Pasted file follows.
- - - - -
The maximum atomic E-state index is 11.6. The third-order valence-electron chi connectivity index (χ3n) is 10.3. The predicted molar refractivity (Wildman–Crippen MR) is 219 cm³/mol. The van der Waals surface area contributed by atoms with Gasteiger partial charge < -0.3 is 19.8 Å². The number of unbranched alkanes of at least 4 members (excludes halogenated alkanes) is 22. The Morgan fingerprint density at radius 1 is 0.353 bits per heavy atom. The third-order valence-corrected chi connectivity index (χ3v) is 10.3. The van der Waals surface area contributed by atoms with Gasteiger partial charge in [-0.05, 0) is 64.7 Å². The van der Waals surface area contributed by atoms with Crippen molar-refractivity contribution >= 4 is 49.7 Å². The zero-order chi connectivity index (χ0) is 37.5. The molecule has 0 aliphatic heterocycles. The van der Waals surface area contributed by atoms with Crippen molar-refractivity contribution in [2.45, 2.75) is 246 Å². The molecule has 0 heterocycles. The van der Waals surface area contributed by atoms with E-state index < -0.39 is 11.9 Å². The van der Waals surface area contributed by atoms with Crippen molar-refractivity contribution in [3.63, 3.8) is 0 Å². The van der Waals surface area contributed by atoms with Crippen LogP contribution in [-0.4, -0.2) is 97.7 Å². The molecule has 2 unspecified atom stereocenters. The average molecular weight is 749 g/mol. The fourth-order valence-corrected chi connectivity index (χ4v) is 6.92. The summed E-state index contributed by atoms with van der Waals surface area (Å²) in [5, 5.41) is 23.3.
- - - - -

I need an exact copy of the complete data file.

The maximum atomic E-state index is 11.6. The third-order valence-electron chi connectivity index (χ3n) is 10.3. The predicted molar refractivity (Wildman–Crippen MR) is 219 cm³/mol. The van der Waals surface area contributed by atoms with Gasteiger partial charge < -0.3 is 19.8 Å². The number of unbranched alkanes of at least 4 members (excludes halogenated alkanes) is 22. The Morgan fingerprint density at radius 1 is 0.353 bits per heavy atom. The third-order valence-corrected chi connectivity index (χ3v) is 10.3. The van der Waals surface area contributed by atoms with Gasteiger partial charge in [-0.05, 0) is 64.7 Å². The van der Waals surface area contributed by atoms with Crippen molar-refractivity contribution >= 4 is 49.7 Å². The zero-order chi connectivity index (χ0) is 37.5. The molecule has 0 aliphatic heterocycles. The van der Waals surface area contributed by atoms with Crippen molar-refractivity contribution in [2.45, 2.75) is 246 Å². The molecule has 0 heterocycles. The van der Waals surface area contributed by atoms with E-state index < -0.39 is 11.9 Å². The van der Waals surface area contributed by atoms with Crippen molar-refractivity contribution in [3.63, 3.8) is 0 Å². The van der Waals surface area contributed by atoms with Crippen LogP contribution in [-0.4, -0.2) is 97.7 Å². The molecule has 2 unspecified atom stereocenters. The average molecular weight is 749 g/mol. The fourth-order valence-corrected chi connectivity index (χ4v) is 6.92. The summed E-state index contributed by atoms with van der Waals surface area (Å²) in [5, 5.41) is 23.3.